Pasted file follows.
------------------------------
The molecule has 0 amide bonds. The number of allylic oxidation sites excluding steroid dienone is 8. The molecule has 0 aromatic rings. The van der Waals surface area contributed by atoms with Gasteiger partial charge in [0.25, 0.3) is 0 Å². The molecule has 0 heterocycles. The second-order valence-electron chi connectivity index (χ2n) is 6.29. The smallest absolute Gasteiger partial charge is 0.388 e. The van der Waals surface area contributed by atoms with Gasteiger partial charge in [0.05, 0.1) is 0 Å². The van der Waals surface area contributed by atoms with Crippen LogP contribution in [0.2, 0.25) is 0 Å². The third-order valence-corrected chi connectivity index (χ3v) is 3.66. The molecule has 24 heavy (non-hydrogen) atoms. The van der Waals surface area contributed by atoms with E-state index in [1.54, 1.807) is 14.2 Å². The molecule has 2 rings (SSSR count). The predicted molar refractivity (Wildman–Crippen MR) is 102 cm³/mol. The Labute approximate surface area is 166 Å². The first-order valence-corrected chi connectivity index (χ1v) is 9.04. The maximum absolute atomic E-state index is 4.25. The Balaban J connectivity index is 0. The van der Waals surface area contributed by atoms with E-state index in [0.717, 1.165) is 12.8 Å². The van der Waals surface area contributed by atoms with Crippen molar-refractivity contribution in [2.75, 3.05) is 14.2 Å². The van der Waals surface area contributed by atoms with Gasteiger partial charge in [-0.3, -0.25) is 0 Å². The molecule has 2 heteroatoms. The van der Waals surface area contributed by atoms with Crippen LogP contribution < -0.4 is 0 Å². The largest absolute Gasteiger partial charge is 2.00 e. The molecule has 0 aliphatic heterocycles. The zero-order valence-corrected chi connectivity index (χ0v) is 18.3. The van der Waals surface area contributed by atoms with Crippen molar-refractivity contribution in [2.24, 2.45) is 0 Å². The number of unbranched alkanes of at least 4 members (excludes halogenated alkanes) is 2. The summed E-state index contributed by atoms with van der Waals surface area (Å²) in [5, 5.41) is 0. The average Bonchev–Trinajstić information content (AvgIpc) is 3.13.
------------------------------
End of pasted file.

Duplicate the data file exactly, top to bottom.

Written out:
The molecule has 0 amide bonds. The number of allylic oxidation sites excluding steroid dienone is 8. The molecule has 0 aromatic rings. The van der Waals surface area contributed by atoms with Gasteiger partial charge in [0.25, 0.3) is 0 Å². The molecule has 0 heterocycles. The second-order valence-electron chi connectivity index (χ2n) is 6.29. The smallest absolute Gasteiger partial charge is 0.388 e. The van der Waals surface area contributed by atoms with Gasteiger partial charge in [0.05, 0.1) is 0 Å². The van der Waals surface area contributed by atoms with Crippen LogP contribution in [0.2, 0.25) is 0 Å². The third-order valence-corrected chi connectivity index (χ3v) is 3.66. The molecule has 24 heavy (non-hydrogen) atoms. The van der Waals surface area contributed by atoms with E-state index in [1.54, 1.807) is 14.2 Å². The molecule has 2 rings (SSSR count). The predicted molar refractivity (Wildman–Crippen MR) is 102 cm³/mol. The Labute approximate surface area is 166 Å². The first-order valence-corrected chi connectivity index (χ1v) is 9.04. The maximum absolute atomic E-state index is 4.25. The Balaban J connectivity index is 0. The van der Waals surface area contributed by atoms with E-state index in [0.717, 1.165) is 12.8 Å². The van der Waals surface area contributed by atoms with Crippen molar-refractivity contribution in [2.75, 3.05) is 14.2 Å². The van der Waals surface area contributed by atoms with Gasteiger partial charge in [-0.3, -0.25) is 0 Å². The molecule has 2 heteroatoms. The van der Waals surface area contributed by atoms with Crippen LogP contribution < -0.4 is 0 Å². The largest absolute Gasteiger partial charge is 2.00 e. The molecule has 0 aliphatic heterocycles. The zero-order valence-corrected chi connectivity index (χ0v) is 18.3. The van der Waals surface area contributed by atoms with Crippen molar-refractivity contribution in [2.24, 2.45) is 0 Å². The number of unbranched alkanes of at least 4 members (excludes halogenated alkanes) is 2. The summed E-state index contributed by atoms with van der Waals surface area (Å²) in [5, 5.41) is 0. The average Bonchev–Trinajstić information content (AvgIpc) is 3.13.